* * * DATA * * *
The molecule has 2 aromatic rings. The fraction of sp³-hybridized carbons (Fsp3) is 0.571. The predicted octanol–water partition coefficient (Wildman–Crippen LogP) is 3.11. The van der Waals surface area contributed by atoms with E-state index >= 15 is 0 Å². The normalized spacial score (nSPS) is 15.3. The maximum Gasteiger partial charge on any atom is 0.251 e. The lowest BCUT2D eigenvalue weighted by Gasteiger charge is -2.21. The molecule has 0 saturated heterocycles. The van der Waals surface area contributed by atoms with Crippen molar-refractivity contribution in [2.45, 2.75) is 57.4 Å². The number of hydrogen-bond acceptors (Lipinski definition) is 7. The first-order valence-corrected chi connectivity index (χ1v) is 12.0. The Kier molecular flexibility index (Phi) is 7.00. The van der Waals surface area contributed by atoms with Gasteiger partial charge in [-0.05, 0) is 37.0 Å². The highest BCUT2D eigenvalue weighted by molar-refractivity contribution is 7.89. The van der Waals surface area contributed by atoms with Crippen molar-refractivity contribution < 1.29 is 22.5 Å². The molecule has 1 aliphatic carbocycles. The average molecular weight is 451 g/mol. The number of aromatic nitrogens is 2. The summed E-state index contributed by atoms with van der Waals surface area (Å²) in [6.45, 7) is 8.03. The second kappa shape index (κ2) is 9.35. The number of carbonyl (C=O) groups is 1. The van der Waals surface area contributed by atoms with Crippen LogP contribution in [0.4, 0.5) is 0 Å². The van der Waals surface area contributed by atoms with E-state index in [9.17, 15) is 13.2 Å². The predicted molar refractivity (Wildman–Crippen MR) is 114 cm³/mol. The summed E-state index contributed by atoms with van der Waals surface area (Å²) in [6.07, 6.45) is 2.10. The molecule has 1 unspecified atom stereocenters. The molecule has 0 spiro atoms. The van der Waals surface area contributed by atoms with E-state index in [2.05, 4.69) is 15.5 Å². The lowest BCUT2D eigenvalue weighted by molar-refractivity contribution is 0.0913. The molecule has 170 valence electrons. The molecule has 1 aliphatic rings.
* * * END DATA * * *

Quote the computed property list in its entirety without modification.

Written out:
The molecule has 2 aromatic rings. The fraction of sp³-hybridized carbons (Fsp3) is 0.571. The predicted octanol–water partition coefficient (Wildman–Crippen LogP) is 3.11. The van der Waals surface area contributed by atoms with E-state index >= 15 is 0 Å². The normalized spacial score (nSPS) is 15.3. The maximum Gasteiger partial charge on any atom is 0.251 e. The lowest BCUT2D eigenvalue weighted by Gasteiger charge is -2.21. The molecule has 0 saturated heterocycles. The van der Waals surface area contributed by atoms with Crippen molar-refractivity contribution in [2.45, 2.75) is 57.4 Å². The number of hydrogen-bond acceptors (Lipinski definition) is 7. The first-order valence-corrected chi connectivity index (χ1v) is 12.0. The Kier molecular flexibility index (Phi) is 7.00. The van der Waals surface area contributed by atoms with Gasteiger partial charge in [-0.05, 0) is 37.0 Å². The highest BCUT2D eigenvalue weighted by molar-refractivity contribution is 7.89. The van der Waals surface area contributed by atoms with Crippen molar-refractivity contribution < 1.29 is 22.5 Å². The molecule has 1 aliphatic carbocycles. The average molecular weight is 451 g/mol. The number of aromatic nitrogens is 2. The summed E-state index contributed by atoms with van der Waals surface area (Å²) in [6.45, 7) is 8.03. The second kappa shape index (κ2) is 9.35. The number of carbonyl (C=O) groups is 1. The van der Waals surface area contributed by atoms with Crippen LogP contribution in [0.4, 0.5) is 0 Å². The van der Waals surface area contributed by atoms with E-state index in [9.17, 15) is 13.2 Å². The predicted molar refractivity (Wildman–Crippen MR) is 114 cm³/mol. The summed E-state index contributed by atoms with van der Waals surface area (Å²) in [6.07, 6.45) is 2.10. The molecule has 1 unspecified atom stereocenters. The molecule has 0 spiro atoms. The van der Waals surface area contributed by atoms with E-state index in [2.05, 4.69) is 15.5 Å². The lowest BCUT2D eigenvalue weighted by molar-refractivity contribution is 0.0913. The molecule has 170 valence electrons. The molecule has 1 aliphatic rings.